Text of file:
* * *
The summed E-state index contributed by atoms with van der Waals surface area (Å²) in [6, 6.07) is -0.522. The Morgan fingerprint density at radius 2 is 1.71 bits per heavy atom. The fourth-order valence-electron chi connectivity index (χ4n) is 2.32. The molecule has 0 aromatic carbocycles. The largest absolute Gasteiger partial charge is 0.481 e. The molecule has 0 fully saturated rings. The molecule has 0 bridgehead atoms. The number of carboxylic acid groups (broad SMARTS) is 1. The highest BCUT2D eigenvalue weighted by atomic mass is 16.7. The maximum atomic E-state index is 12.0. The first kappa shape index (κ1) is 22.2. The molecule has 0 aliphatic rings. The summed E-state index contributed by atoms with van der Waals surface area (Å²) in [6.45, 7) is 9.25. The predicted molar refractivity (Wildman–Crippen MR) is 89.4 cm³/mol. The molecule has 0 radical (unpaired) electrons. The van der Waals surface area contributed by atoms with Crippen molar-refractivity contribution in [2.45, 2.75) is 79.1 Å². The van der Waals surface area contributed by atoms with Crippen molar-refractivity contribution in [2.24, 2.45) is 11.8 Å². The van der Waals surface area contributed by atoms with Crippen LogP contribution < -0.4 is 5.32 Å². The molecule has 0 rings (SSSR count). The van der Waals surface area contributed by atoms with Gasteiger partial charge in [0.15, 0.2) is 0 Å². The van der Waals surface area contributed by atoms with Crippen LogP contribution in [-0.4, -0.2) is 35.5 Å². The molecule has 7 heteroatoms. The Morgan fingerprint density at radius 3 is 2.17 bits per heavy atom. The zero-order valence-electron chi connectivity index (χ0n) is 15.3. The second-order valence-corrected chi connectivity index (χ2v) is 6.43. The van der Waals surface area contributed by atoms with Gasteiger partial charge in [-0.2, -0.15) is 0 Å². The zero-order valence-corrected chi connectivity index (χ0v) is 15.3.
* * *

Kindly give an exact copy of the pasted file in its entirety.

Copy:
The summed E-state index contributed by atoms with van der Waals surface area (Å²) in [6, 6.07) is -0.522. The Morgan fingerprint density at radius 2 is 1.71 bits per heavy atom. The fourth-order valence-electron chi connectivity index (χ4n) is 2.32. The molecule has 0 aromatic carbocycles. The largest absolute Gasteiger partial charge is 0.481 e. The molecule has 0 fully saturated rings. The molecule has 0 bridgehead atoms. The number of carboxylic acid groups (broad SMARTS) is 1. The highest BCUT2D eigenvalue weighted by atomic mass is 16.7. The maximum atomic E-state index is 12.0. The first kappa shape index (κ1) is 22.2. The molecule has 0 aliphatic rings. The summed E-state index contributed by atoms with van der Waals surface area (Å²) in [6.45, 7) is 9.25. The predicted molar refractivity (Wildman–Crippen MR) is 89.4 cm³/mol. The molecule has 0 radical (unpaired) electrons. The van der Waals surface area contributed by atoms with Crippen molar-refractivity contribution in [2.45, 2.75) is 79.1 Å². The van der Waals surface area contributed by atoms with Crippen molar-refractivity contribution in [2.24, 2.45) is 11.8 Å². The van der Waals surface area contributed by atoms with Crippen LogP contribution < -0.4 is 5.32 Å². The molecule has 0 rings (SSSR count). The van der Waals surface area contributed by atoms with Gasteiger partial charge in [0.15, 0.2) is 0 Å². The van der Waals surface area contributed by atoms with Crippen LogP contribution in [-0.4, -0.2) is 35.5 Å². The molecule has 7 heteroatoms. The Morgan fingerprint density at radius 3 is 2.17 bits per heavy atom. The zero-order valence-electron chi connectivity index (χ0n) is 15.3. The second-order valence-corrected chi connectivity index (χ2v) is 6.43. The van der Waals surface area contributed by atoms with Gasteiger partial charge in [-0.2, -0.15) is 0 Å². The zero-order valence-corrected chi connectivity index (χ0v) is 15.3.